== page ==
1775cont_currency_obv

    I wish I could increase interest in in-depth collecting of colonial, state, and Continental paper. The stuff is wonderful: visual, easily organized, historic, challenging but not impossible to collect. Those folks that do collect it tend to do so as a sideline (collecting a 13 colonies set is far and away the most popular method). I’d happily inventory more of it if I thought I could sell it. Alas, after years of carrying an inventory to shows, it sold so slowly (and the markups were so slim when I did sell it), that I’ve essentially stopped bringing it to most shows. I’d invite feedback on this, and want lists of course, because I really find it puzzling that so few people really chase these issues. I feel like the large-scale ignorance of this series, and the concomitant price levels, can’t last forever.

    As always, I think colonial coins are fun, but I feel like they’re not as fun as they could be. In the last few years, prices for the best of the best have achieved stratospheric levels. It is, thus, no coincidence that many wonderful things, from NE Shillings to six-figure Rhode Island Ship Medals, have come on the market. At the same time, typical collector coins have stagnated. It is not coincidental that it’s now nearly impossible to locate standard collector-grade early American and colonial pieces.

    connecticut_obv

    One perhaps unintended consequence of the decision to start slabbing colonial coins in 1991 is to reward pedestrian coins and penalize those that require some understanding. Since the grading services penalize coins from odd die states, those struck on odd planchet stock, and the crudely struck varieties that make many series so interesting to collect, most collectors who have come to coin collecting in the age of the slab end up collecting coins that in many ways represent the lowest common denominator: common coins whose grading they and the grading services understand. Further, grading services eschew problem coins, and many colonial coins have one problem or other. I can’t in good conscience say people should chase problem coins (largely because they’re a bear to sell), but the sort of problem coin that was once widely appreciated is now a drug on the market: high sharpness pieces with some corrosion, a circulated coin with a bad nick or scratch, a piece struck on a poor planchet.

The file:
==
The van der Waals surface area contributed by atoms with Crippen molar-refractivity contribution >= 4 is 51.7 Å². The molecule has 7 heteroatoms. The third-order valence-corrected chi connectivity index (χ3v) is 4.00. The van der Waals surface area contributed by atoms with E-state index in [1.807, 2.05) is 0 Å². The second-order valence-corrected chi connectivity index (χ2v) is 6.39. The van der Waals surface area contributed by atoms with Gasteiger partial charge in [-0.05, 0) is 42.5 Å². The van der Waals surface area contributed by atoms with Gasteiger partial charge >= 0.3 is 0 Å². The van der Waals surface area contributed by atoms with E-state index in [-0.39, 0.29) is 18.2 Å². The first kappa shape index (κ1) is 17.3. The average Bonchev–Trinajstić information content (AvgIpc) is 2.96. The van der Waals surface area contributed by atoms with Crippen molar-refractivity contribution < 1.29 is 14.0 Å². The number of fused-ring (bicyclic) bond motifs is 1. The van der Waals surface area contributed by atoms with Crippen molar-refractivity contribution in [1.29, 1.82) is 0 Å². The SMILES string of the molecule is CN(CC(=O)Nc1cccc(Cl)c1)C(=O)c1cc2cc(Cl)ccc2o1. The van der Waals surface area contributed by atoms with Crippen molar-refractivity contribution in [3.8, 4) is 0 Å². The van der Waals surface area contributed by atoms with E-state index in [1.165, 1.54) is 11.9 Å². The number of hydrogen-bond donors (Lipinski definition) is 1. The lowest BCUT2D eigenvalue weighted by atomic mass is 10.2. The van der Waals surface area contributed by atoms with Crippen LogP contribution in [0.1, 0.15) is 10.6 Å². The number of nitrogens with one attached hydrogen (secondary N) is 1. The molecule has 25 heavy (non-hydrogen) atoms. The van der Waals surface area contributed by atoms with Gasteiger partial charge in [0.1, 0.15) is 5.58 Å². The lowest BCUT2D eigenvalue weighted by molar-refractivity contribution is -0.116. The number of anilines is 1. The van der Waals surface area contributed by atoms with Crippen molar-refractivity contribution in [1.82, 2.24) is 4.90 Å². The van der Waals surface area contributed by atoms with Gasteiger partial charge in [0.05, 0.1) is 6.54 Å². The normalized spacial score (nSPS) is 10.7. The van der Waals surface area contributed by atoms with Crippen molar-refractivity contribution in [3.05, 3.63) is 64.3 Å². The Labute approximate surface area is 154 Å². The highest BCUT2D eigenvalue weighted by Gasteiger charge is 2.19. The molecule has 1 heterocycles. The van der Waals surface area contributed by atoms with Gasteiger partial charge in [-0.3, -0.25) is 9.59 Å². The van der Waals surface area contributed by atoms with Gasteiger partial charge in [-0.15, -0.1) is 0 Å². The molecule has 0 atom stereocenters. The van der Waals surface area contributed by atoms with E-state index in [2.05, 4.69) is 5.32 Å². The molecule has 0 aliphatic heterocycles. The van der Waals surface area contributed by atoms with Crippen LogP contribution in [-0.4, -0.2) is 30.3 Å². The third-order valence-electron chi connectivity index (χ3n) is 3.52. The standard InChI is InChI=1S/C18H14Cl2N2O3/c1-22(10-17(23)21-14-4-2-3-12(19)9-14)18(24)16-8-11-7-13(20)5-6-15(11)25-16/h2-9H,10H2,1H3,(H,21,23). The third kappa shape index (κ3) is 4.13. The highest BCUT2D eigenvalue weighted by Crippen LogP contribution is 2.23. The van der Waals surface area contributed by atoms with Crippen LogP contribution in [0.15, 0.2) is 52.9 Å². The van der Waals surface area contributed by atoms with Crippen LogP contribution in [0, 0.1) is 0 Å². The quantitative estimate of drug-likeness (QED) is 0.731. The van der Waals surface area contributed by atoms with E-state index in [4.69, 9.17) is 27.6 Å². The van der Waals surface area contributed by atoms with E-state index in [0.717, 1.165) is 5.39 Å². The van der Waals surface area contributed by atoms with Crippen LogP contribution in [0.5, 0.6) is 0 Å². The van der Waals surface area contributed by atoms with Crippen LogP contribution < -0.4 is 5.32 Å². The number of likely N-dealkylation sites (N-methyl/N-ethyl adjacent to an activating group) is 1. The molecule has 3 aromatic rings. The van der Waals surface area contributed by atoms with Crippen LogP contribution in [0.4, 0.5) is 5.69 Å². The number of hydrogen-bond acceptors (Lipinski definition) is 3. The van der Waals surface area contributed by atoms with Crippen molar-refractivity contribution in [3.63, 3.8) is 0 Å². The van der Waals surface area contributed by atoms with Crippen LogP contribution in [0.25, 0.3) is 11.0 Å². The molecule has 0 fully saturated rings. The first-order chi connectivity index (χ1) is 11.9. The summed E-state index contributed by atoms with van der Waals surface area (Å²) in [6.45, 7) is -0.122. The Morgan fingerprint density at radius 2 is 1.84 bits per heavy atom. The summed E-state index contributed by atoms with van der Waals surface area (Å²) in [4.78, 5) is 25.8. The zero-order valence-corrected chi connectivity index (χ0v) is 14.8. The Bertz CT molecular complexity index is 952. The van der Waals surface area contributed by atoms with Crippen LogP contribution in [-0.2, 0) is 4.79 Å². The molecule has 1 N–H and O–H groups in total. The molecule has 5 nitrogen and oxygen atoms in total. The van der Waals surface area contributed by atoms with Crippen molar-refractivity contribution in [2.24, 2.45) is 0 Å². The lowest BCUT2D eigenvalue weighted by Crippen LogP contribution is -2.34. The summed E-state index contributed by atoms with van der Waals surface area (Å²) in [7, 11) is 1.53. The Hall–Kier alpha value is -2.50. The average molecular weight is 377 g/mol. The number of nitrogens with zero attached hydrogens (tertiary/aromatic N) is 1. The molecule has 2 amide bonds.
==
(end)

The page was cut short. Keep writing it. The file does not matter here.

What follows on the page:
Many of the collectors who came of age in the same collecting generation I did now have most of what they need. This is why Rarity-5 Connecticuts are priced like commons but Rarity-7 Connecticuts can be five figures in low grade. The next generation would typically be the ones to pay good money for upgraded duplicates, but the next generation (in large part) wants graded, certified coins. Thus, the coins that knowledgeable collectors fought over in 1990 either went up tenfold since then (are they gradeable?) or have languished and barely beat inflation (PCGS will hate that roughness/reverse weakness/rim clip).

    So while I still love colonial coins immensely, I’m finding them hard to buy and, because of that, hard to sell. The best stuff tends to go to auction, where it finds ready buyers. The pedestrian stuff is hard to sell at even a slight markup. High grade type coins find buyers if they’re nice and fresh, but finding fresh coins outside of an auction environment is a tall order nowadays. Finding fresh collectors is even harder.

    But those fresh collectors are why dealing in colonial coins remains fun. Specialist dealers (not just me) are happy to help someone who really wants to build a collection, not just buy a coin. There’s a marvelous body of literature and a supportive community of collectors. For those who really want to be colonial coin collectors, even colonial coin specialists, and not just colonial coin buyers, there is great fun to be had in creating a vision of what your collection should be, then going out and building it. The learning curve may be steeper than with some other series, but the sense of accomplishment is thus that much greater. The dealers who specialize in colonials are, to a man, excellent teachers, and the repository of wisdom they have at hand far surpasses the knowledge found on the Internet, at the grading services, or even at most of the auction houses. Want to know more? Just ask. Unlike choice colonial coins, opinions and advice aren’t hard to find.

  • One Week in Rosemont: Part II (through Part VI)

    By Tuesday morning, the most challenging part of the ANA was over, at least until it was time to pack up (the part my father might have referred to as trying to "put the shit back in the donkey," were he a coin dealer). I had already overcome the following obstacles:

    1. Getting my inventory, books and papers organized enough to actually leave the house more or less on time, along with my better half.
    2. Passing through security, which on this particular trip included a brief lecture on ancient coins and an exchange of business cards with the TSA official.